Massoudi continues, “A lot of media companies are trained to make creative gut calls. The DNA required to be a technology company is very different. You need to make a lot of data-driven decisions. A lot of them aren’t built to do that.”
“Unlike media companies, we didn’t want to go and get a few expensive titles and lose a bunch of money and figure out what works,” he says. “We wanted to build a data-driven engine and use the data to decide what content to acquire, so we started with a longer tail library of content.”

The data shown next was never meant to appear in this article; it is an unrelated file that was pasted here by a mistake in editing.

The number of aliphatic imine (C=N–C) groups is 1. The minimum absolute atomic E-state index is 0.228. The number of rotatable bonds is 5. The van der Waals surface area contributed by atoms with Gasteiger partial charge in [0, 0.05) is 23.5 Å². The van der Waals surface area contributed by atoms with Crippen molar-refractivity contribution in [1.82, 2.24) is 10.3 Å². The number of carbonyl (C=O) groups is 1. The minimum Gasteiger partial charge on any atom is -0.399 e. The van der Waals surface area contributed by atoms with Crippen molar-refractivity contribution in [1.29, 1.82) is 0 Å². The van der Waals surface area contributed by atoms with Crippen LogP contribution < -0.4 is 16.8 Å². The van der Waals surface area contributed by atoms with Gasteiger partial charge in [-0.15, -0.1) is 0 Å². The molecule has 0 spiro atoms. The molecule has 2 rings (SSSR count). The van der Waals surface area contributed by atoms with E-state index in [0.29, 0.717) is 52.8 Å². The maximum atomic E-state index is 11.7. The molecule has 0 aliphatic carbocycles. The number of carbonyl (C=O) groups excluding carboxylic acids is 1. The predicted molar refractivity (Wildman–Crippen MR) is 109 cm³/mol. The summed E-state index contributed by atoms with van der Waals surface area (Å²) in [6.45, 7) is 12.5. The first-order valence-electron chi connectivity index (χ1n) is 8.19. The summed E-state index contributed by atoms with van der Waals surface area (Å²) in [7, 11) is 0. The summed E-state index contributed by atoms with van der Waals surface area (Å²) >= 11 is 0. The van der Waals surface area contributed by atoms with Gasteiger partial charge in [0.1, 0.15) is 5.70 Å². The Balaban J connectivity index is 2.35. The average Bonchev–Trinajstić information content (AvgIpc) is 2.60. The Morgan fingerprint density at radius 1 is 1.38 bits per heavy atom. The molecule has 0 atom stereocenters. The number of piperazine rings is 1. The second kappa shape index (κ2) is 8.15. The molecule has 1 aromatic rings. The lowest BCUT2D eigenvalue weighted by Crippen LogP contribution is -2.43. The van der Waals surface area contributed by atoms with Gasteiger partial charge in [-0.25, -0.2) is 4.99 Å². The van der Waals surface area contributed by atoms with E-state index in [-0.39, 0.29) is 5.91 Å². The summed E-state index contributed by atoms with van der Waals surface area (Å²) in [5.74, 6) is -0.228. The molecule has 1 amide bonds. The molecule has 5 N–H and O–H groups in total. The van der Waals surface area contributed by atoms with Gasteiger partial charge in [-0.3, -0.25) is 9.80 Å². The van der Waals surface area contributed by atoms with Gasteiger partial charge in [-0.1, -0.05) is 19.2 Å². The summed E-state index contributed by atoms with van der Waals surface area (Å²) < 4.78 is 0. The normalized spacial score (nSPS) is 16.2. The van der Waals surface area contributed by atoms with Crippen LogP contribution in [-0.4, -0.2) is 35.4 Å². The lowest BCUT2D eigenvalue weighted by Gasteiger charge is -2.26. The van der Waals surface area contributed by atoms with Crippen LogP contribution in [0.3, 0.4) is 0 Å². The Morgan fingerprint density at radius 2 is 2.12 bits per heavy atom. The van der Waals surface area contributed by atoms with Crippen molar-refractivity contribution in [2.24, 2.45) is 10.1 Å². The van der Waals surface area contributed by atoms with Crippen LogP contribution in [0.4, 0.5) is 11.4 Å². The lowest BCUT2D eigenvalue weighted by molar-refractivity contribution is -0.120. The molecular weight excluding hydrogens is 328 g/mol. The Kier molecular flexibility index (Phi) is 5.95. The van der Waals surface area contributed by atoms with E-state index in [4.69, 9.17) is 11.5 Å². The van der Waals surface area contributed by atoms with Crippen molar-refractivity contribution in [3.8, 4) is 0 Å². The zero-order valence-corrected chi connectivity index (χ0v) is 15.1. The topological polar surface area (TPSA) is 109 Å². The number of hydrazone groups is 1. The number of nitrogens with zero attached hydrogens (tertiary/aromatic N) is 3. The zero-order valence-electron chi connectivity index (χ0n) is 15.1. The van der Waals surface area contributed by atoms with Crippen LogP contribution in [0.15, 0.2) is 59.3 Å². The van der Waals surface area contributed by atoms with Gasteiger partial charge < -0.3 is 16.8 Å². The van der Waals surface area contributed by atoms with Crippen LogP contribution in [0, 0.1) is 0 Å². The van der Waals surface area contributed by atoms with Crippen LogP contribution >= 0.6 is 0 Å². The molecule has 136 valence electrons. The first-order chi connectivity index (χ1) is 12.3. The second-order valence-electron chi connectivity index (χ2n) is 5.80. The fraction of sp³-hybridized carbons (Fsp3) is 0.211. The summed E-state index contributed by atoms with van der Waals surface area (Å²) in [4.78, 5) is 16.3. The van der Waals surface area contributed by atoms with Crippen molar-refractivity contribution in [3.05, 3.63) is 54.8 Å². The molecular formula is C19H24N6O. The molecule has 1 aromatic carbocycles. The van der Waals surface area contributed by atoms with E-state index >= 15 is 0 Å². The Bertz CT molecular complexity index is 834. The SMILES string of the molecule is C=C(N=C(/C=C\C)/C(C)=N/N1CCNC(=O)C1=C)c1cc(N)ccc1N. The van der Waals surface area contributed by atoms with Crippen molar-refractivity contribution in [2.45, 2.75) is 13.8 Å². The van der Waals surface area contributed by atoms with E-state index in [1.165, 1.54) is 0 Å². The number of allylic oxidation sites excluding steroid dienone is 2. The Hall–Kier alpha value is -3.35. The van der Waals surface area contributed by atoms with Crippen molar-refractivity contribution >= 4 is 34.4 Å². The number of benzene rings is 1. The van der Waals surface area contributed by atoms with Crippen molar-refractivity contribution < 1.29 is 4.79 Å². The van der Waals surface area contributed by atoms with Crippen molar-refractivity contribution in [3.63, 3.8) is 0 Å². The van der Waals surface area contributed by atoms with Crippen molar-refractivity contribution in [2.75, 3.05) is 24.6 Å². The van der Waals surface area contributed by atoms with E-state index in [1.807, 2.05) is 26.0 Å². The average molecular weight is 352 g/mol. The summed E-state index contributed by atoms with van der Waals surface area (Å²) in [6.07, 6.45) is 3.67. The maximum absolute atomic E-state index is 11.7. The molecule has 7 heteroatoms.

As the company grows, its content investment has risen. This year it will spend in the low nine-digits on shows and movies – small compared to Netflix, but still a lot of money. Its library has 15,000 titles and over 40,000 hours of content. Massoudi says this model is more sustainable than what’s on offer from the huge contenders in the “streaming wars.”
“Any rational person would say that most of these services will not be viable in the next 12 months,” he says. “That combined with the fact that these services have a very shallow library of mostly originals because they need to justify themselves on your bill at the end of the month means that we [can] complement your handful of subscription services with a massive library of premium TV shows and movies.”
Also in this episode: Farhad’s upbringing in Iran and his sudden move to the United States, which shocked his family.